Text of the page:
This creates a bit of an unintuitive situation for Fallout where the games might appear as if they are set soon after an apocalypse that took place in the mid-20th century when, in fact, Fallout’s Great War took place towards the end of the 21st century. Most of the games take place almost 200 years later around the end of the 23rd century. Fans might be forgiven, however, for missing the fact that two centuries have past since the end of the world.
The Bethesda games in particular don’t do very much work to show how the world has changed since the initial moment of destruction. Drumlin Diner, a location featured in the Commonwealth in Fallout 4, is the perfect example. The diner is the setting for a small side quest in Fallout 4 involving the diner’s owner, her son, and the chem-dealer trying to collect a debt from the latter. However, Drumlin Diner is the perfect example of some of the opportunities that Bethesda misses with its installments in the series.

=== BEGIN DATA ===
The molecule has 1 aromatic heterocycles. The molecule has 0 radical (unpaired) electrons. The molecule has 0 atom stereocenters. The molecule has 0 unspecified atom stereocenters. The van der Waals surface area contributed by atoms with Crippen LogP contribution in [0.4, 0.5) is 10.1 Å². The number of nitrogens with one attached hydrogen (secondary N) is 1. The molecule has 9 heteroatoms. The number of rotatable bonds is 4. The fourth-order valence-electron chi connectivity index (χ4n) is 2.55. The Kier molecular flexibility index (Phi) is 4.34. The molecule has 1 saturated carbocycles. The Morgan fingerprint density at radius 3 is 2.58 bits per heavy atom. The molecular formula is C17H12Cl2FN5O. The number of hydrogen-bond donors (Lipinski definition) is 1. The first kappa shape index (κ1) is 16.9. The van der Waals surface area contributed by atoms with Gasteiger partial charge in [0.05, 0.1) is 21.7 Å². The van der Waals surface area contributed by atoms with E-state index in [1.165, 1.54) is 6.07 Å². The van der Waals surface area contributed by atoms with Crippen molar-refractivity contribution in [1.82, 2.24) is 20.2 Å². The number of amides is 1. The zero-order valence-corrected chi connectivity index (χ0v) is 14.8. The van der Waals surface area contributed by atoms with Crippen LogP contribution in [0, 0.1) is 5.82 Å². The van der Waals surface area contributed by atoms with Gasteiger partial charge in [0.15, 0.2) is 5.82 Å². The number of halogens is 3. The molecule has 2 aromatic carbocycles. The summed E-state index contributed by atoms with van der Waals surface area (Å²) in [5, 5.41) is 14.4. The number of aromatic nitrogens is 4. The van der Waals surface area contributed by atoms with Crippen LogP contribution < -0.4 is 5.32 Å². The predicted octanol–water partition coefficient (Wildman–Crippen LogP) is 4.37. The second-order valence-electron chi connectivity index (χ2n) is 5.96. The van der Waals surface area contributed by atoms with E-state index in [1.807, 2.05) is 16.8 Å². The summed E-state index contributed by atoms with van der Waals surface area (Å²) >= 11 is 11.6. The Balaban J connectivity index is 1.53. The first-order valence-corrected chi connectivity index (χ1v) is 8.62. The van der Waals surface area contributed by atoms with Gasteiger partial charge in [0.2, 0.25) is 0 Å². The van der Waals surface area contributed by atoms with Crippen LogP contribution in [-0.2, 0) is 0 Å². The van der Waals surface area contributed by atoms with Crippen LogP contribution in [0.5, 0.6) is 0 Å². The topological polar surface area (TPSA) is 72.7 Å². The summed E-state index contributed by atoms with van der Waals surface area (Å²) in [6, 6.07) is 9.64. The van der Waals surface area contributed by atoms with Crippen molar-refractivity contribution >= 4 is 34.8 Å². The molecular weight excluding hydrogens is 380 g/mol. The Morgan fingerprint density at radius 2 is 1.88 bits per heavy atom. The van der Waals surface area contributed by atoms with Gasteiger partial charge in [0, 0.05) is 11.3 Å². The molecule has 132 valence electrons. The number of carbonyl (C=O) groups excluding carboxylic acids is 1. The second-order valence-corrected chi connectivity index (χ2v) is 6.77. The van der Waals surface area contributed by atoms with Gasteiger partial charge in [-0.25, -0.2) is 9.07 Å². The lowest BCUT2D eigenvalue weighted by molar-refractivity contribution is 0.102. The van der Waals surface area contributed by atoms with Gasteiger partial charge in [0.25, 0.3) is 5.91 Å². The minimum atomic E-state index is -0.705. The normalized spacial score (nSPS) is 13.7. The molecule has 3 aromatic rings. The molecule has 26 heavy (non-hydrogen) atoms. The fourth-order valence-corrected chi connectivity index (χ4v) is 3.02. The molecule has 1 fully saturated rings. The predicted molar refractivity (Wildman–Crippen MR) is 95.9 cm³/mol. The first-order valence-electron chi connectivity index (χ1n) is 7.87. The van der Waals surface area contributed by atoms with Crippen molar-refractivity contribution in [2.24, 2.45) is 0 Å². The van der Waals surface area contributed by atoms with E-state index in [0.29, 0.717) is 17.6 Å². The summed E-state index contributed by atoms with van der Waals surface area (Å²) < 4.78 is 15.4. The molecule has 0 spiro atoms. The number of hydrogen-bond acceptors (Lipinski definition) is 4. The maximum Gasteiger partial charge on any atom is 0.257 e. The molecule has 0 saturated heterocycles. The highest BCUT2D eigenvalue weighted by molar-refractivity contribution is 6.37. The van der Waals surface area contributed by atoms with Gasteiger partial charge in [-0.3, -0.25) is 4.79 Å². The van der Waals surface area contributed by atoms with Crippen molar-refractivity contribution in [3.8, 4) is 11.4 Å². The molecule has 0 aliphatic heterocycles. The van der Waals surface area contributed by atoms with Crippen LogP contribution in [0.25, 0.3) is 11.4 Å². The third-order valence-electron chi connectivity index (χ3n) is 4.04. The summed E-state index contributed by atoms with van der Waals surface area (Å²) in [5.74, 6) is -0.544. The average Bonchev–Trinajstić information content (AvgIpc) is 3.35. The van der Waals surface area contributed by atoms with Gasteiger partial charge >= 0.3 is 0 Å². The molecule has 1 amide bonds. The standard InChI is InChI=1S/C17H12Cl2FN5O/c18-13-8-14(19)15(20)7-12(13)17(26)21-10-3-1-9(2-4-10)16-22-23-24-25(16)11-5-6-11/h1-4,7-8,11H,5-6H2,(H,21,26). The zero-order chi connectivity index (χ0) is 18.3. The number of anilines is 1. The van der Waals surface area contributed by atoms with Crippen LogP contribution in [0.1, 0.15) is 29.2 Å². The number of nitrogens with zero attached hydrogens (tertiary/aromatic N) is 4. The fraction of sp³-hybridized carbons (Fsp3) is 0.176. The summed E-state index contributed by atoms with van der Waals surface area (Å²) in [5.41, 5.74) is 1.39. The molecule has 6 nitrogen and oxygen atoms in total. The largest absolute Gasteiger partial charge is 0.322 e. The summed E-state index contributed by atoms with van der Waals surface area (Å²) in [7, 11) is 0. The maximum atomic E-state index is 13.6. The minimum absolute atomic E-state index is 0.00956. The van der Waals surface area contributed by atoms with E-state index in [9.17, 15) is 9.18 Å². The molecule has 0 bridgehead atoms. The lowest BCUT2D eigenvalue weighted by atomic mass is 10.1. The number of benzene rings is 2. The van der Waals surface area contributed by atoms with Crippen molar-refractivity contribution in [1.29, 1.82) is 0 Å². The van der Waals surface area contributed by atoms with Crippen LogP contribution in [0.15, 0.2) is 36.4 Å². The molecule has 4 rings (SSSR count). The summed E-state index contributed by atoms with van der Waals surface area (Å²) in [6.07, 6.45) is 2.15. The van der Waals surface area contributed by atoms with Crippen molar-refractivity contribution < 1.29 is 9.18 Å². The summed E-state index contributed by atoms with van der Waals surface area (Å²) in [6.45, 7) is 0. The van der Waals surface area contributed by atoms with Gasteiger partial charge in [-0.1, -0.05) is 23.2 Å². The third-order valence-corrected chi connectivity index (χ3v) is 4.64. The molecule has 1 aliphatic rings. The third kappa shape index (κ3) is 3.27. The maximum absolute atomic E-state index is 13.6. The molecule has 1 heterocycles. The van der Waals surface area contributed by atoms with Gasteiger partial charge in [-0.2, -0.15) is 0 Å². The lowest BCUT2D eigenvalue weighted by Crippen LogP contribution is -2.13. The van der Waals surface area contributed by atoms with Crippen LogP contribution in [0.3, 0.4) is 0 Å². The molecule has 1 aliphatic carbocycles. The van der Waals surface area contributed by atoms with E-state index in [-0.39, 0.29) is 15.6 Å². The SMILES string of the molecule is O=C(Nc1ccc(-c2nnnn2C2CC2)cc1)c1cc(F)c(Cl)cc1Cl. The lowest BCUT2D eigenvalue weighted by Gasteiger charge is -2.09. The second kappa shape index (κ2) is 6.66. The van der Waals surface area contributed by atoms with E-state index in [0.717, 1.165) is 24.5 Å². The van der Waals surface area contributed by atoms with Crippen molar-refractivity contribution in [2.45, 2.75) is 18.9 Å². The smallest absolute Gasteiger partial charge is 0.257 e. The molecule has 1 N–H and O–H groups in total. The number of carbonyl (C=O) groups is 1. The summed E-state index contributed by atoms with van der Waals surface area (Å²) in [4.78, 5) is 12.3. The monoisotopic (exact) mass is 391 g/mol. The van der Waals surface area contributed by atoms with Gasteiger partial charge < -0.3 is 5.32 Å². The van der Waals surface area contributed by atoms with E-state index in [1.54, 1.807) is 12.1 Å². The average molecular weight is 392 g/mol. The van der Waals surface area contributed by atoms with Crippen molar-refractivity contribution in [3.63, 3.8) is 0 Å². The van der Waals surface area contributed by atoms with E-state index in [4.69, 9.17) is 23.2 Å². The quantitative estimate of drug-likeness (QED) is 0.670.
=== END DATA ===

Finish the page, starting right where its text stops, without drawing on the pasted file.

Drumlin Diner might as well exist in a timeline where the nuclear war either just happened or never happened at all. It has missing windows, some rust, and no door, and looks as though it was simply either life to become dilapidated over the last couple centuries or had literally just being burnt by nuclear fire. There are no signs of adaptation, and it is adaptation which makes the Fallout setting interesting.